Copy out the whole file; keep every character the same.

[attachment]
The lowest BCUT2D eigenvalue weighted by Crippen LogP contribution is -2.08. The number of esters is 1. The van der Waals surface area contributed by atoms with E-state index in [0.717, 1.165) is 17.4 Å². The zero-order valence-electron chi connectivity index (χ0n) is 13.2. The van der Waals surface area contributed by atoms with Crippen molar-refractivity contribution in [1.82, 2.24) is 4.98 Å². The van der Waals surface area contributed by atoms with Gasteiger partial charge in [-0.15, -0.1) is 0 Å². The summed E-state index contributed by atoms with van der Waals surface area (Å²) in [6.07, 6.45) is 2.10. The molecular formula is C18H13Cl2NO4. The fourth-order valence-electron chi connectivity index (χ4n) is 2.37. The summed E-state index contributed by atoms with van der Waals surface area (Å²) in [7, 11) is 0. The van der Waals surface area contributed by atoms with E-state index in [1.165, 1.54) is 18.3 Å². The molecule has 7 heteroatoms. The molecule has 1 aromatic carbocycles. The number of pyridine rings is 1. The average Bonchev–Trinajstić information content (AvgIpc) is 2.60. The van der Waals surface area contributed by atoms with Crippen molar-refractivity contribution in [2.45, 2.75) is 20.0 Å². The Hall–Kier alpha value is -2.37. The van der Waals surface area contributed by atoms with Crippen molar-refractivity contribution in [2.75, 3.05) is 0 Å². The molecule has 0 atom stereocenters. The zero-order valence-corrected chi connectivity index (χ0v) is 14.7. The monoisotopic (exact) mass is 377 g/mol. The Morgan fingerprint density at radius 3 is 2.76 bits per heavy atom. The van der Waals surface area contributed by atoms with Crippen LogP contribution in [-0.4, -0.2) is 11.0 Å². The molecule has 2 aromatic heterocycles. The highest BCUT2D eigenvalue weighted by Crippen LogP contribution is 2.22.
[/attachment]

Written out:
The lowest BCUT2D eigenvalue weighted by Crippen LogP contribution is -2.08. The number of esters is 1. The van der Waals surface area contributed by atoms with E-state index in [0.717, 1.165) is 17.4 Å². The zero-order valence-electron chi connectivity index (χ0n) is 13.2. The van der Waals surface area contributed by atoms with Crippen molar-refractivity contribution in [1.82, 2.24) is 4.98 Å². The van der Waals surface area contributed by atoms with Gasteiger partial charge in [-0.15, -0.1) is 0 Å². The summed E-state index contributed by atoms with van der Waals surface area (Å²) in [6.07, 6.45) is 2.10. The molecular formula is C18H13Cl2NO4. The fourth-order valence-electron chi connectivity index (χ4n) is 2.37. The summed E-state index contributed by atoms with van der Waals surface area (Å²) in [7, 11) is 0. The van der Waals surface area contributed by atoms with E-state index in [1.165, 1.54) is 18.3 Å². The molecule has 7 heteroatoms. The molecule has 1 aromatic carbocycles. The number of pyridine rings is 1. The average Bonchev–Trinajstić information content (AvgIpc) is 2.60. The van der Waals surface area contributed by atoms with Crippen molar-refractivity contribution in [2.45, 2.75) is 20.0 Å². The Hall–Kier alpha value is -2.37. The van der Waals surface area contributed by atoms with Crippen molar-refractivity contribution in [2.75, 3.05) is 0 Å². The molecule has 0 atom stereocenters. The zero-order valence-corrected chi connectivity index (χ0v) is 14.7. The monoisotopic (exact) mass is 377 g/mol. The Morgan fingerprint density at radius 3 is 2.76 bits per heavy atom. The van der Waals surface area contributed by atoms with Crippen LogP contribution in [-0.4, -0.2) is 11.0 Å². The molecule has 2 aromatic heterocycles. The highest BCUT2D eigenvalue weighted by Crippen LogP contribution is 2.22.